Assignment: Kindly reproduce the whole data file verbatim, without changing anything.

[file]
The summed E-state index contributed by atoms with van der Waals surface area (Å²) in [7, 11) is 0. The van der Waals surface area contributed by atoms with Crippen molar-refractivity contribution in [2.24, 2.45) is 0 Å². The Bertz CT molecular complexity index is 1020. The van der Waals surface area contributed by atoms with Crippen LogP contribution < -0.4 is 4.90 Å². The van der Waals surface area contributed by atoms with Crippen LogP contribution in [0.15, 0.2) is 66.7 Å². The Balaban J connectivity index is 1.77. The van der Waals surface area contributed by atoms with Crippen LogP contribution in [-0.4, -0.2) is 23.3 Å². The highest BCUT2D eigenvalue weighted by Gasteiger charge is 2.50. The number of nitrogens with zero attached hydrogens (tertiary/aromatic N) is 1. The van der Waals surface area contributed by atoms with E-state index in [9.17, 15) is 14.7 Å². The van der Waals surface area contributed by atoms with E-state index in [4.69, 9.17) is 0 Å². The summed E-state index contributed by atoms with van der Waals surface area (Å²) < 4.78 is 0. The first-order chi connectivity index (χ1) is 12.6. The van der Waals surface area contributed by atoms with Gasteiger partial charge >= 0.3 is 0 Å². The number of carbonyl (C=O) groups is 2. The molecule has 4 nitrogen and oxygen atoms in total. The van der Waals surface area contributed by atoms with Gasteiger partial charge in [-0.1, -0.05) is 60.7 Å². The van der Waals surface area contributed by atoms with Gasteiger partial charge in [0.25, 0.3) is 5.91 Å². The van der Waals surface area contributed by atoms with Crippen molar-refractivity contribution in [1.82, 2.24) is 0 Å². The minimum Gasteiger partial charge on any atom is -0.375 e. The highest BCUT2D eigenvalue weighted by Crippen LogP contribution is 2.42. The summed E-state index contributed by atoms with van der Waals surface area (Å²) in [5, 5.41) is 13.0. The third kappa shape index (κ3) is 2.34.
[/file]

The summed E-state index contributed by atoms with van der Waals surface area (Å²) in [7, 11) is 0. The van der Waals surface area contributed by atoms with Crippen molar-refractivity contribution in [2.24, 2.45) is 0 Å². The Bertz CT molecular complexity index is 1020. The van der Waals surface area contributed by atoms with Crippen LogP contribution < -0.4 is 4.90 Å². The van der Waals surface area contributed by atoms with Crippen LogP contribution in [0.15, 0.2) is 66.7 Å². The Balaban J connectivity index is 1.77. The van der Waals surface area contributed by atoms with Crippen LogP contribution in [-0.4, -0.2) is 23.3 Å². The highest BCUT2D eigenvalue weighted by Gasteiger charge is 2.50. The number of nitrogens with zero attached hydrogens (tertiary/aromatic N) is 1. The van der Waals surface area contributed by atoms with E-state index in [9.17, 15) is 14.7 Å². The van der Waals surface area contributed by atoms with E-state index in [4.69, 9.17) is 0 Å². The summed E-state index contributed by atoms with van der Waals surface area (Å²) < 4.78 is 0. The first-order chi connectivity index (χ1) is 12.6. The van der Waals surface area contributed by atoms with Gasteiger partial charge >= 0.3 is 0 Å². The number of carbonyl (C=O) groups is 2. The molecule has 4 nitrogen and oxygen atoms in total. The van der Waals surface area contributed by atoms with Gasteiger partial charge in [-0.1, -0.05) is 60.7 Å². The van der Waals surface area contributed by atoms with Gasteiger partial charge in [0.25, 0.3) is 5.91 Å². The van der Waals surface area contributed by atoms with Crippen molar-refractivity contribution in [1.82, 2.24) is 0 Å². The minimum Gasteiger partial charge on any atom is -0.375 e. The highest BCUT2D eigenvalue weighted by Crippen LogP contribution is 2.42. The summed E-state index contributed by atoms with van der Waals surface area (Å²) in [5, 5.41) is 13.0. The third kappa shape index (κ3) is 2.34.